Don’t count Nu­vax­ovid out, Fil­ip Dubovsky, ex­ec­u­tive VP and CMO, stressed to an an­a­lyst on the call, adding that the com­pa­ny has seen peo­ple ask for the vac­cine in the boost­er in­di­ca­tion even in ter­ri­to­ries where it isn’t yet au­tho­rized.

“What we do know where the da­ta is avail­able, where our vac­cine is avail­able along­side oth­er vac­cines is that peo­ple are mak­ing a choice,” he said.

The Fac­tors Dri­ving a Rapid Evo­lu­tion of Gene & Cell Ther­a­py and CAR-T Clin­i­cal Re­search in APAC

APAC is the fastest growing region globally for cell & gene therapy trials representing more than a third of all cell & gene studies globally, with China leading in the region. 

APAC is the leading location globally for CAR-T trials with China attracting ~60% of all CAR-T trials globally between 2015-2022. The number of CAR-T trials initiated by Western companies has rapidly increased in recent years (current CAGR of about 60%), with multiple targets being explored including CD19, CD20, CD22, BCMA, CD30, CD123, CD33, CD38, and CD138.

The End­points 11; blue­bird's $3M gene ther­a­py; Bio­gen tout new neu­ro da­ta; Harsh re­views for can­cer drugs; and more

Welcome back to Endpoints Weekly, your review of the week’s top biopharma headlines. Want this in your inbox every Saturday morning? Current Endpoints readers can visit their reader profile to add Endpoints Weekly. New to Endpoints? Sign up here.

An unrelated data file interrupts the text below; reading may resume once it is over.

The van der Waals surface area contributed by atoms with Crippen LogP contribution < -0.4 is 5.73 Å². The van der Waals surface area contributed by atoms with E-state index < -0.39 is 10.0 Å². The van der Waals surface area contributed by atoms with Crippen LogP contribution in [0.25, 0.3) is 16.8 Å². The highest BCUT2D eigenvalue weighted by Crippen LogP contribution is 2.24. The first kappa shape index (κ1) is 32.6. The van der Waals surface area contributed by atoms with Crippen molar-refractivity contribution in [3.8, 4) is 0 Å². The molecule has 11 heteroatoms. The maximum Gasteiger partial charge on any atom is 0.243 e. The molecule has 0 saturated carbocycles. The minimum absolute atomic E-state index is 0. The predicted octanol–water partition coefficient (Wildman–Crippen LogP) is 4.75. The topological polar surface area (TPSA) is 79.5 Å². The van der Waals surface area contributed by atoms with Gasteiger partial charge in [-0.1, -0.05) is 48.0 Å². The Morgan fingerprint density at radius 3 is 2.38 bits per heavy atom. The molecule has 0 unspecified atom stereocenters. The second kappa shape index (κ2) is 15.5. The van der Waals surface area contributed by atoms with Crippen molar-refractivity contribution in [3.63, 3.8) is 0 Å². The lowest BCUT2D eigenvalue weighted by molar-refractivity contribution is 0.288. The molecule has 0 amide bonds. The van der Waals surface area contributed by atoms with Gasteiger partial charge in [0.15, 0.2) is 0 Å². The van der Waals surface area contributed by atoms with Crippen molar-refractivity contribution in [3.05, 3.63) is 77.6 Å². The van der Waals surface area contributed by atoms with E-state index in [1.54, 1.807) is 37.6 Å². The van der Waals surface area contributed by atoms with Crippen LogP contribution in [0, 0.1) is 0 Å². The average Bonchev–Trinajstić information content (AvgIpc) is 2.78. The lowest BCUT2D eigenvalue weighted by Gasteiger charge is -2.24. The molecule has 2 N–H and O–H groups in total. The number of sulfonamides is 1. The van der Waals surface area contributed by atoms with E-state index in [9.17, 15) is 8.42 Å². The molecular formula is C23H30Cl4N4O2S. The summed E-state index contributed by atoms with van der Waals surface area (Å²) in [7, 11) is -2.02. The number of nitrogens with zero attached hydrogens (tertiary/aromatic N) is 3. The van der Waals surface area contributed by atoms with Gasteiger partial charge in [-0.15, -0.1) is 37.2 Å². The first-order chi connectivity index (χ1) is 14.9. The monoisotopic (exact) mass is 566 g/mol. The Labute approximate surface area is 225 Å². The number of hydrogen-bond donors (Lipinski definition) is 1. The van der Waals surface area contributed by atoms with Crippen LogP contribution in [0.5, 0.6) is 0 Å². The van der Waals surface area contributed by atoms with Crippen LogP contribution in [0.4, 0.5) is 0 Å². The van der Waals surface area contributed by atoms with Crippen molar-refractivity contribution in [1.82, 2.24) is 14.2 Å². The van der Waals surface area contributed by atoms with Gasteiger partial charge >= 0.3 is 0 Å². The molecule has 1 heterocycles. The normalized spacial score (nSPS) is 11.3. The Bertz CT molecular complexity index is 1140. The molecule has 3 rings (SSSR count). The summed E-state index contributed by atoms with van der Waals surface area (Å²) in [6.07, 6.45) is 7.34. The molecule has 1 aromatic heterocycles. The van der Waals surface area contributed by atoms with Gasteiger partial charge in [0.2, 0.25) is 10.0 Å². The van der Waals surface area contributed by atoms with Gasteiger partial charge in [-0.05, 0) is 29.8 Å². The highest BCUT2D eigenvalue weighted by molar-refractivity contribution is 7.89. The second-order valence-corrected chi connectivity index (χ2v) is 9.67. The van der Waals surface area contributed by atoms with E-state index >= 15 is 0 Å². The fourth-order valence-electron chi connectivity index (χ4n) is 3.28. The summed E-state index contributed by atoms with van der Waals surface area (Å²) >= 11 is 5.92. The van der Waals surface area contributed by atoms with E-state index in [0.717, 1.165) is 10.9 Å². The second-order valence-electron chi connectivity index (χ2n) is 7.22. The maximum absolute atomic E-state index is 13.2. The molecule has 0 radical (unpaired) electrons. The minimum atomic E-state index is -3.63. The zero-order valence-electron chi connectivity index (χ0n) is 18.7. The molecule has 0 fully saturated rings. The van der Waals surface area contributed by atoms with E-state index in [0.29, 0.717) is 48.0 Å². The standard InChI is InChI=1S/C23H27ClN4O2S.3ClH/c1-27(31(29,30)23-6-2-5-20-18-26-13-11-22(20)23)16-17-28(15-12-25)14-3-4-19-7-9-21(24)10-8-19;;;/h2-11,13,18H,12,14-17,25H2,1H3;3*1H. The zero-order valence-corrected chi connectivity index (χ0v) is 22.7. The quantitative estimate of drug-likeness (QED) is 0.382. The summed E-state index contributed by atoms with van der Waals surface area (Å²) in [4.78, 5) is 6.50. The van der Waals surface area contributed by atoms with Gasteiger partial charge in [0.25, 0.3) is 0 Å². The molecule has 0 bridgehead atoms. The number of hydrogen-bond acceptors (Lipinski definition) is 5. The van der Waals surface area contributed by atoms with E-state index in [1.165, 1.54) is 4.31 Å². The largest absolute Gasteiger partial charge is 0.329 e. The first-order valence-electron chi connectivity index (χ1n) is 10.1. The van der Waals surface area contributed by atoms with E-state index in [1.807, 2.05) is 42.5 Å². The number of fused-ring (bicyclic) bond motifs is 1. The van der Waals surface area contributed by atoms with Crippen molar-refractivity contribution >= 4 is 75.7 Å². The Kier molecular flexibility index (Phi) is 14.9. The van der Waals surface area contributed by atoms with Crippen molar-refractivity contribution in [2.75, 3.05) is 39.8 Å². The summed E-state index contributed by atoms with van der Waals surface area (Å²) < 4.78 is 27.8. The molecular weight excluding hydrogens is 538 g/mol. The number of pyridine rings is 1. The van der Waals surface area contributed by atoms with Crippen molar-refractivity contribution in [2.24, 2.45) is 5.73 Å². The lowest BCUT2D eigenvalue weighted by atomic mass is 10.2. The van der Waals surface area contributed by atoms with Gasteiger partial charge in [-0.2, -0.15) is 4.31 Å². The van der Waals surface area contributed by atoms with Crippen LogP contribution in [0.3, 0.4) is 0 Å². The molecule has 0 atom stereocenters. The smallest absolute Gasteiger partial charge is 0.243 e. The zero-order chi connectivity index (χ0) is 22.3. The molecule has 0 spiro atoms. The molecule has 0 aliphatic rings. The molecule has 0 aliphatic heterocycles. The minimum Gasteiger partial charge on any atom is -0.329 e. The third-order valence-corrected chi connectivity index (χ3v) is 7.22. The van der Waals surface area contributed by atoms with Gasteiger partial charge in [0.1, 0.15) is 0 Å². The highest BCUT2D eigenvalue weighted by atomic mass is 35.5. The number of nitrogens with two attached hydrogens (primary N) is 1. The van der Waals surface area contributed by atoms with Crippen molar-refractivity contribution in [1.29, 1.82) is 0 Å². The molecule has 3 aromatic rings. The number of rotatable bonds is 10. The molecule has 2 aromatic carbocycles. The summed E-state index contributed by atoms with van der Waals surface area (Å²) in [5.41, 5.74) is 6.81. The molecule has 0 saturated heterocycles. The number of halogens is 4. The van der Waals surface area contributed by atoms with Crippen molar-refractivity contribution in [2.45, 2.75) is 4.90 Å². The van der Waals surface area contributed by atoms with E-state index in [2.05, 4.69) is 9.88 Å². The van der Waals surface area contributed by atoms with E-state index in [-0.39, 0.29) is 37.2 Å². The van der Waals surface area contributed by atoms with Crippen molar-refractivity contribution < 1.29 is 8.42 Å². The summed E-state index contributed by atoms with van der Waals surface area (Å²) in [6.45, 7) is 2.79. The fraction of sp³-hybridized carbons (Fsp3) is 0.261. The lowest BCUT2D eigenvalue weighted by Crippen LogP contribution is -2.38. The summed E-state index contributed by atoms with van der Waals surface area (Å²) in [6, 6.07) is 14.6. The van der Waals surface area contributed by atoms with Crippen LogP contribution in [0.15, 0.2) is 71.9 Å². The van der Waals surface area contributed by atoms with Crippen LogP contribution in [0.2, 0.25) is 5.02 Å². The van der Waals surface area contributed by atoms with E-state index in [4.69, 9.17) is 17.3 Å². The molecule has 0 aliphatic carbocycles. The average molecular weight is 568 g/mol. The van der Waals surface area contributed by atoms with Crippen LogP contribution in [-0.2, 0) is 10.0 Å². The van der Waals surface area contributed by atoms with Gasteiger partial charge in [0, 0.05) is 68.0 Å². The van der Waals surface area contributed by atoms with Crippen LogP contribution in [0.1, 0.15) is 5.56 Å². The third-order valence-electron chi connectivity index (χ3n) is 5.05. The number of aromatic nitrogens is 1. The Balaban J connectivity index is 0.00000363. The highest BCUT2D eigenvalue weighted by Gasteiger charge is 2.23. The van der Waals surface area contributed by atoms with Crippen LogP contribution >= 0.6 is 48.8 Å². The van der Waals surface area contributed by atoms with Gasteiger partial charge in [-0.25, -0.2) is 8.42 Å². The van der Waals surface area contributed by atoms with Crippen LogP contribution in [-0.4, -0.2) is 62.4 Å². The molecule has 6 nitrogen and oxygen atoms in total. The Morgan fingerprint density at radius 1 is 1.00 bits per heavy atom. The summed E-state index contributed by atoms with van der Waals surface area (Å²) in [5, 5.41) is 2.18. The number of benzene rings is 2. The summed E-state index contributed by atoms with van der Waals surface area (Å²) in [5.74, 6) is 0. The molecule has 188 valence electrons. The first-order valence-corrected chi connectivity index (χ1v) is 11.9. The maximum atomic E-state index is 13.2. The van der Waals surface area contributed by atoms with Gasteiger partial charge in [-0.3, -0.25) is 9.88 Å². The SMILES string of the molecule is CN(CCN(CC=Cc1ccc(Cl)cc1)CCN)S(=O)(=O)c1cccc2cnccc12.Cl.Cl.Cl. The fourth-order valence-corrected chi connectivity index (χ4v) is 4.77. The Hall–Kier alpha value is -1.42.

Reading about John Carroll’s pick of biotech’s most promising startups has become a treasured tradition. If you ever get curious about previous classes of the Endpoints 11, you can find all of them (plus a number of our other regular specials) here.

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EMA warns of short­ages of two Boehringer heart drugs due to a spike in de­mand

The EMA is putting EU member states on alert over the shortage of two drugs that counter heart attacks due to an uptick in demand.

On Friday, the EMA sent out a warning that two Boehringer Ingelheim drugs are experiencing a shortage: Actilyse and Metalyse. The drugs are used as emergency treatments for adults experiencing acute myocardial infarction, or a heart attack, by dissolving blood clots that have formed in the blood vessels.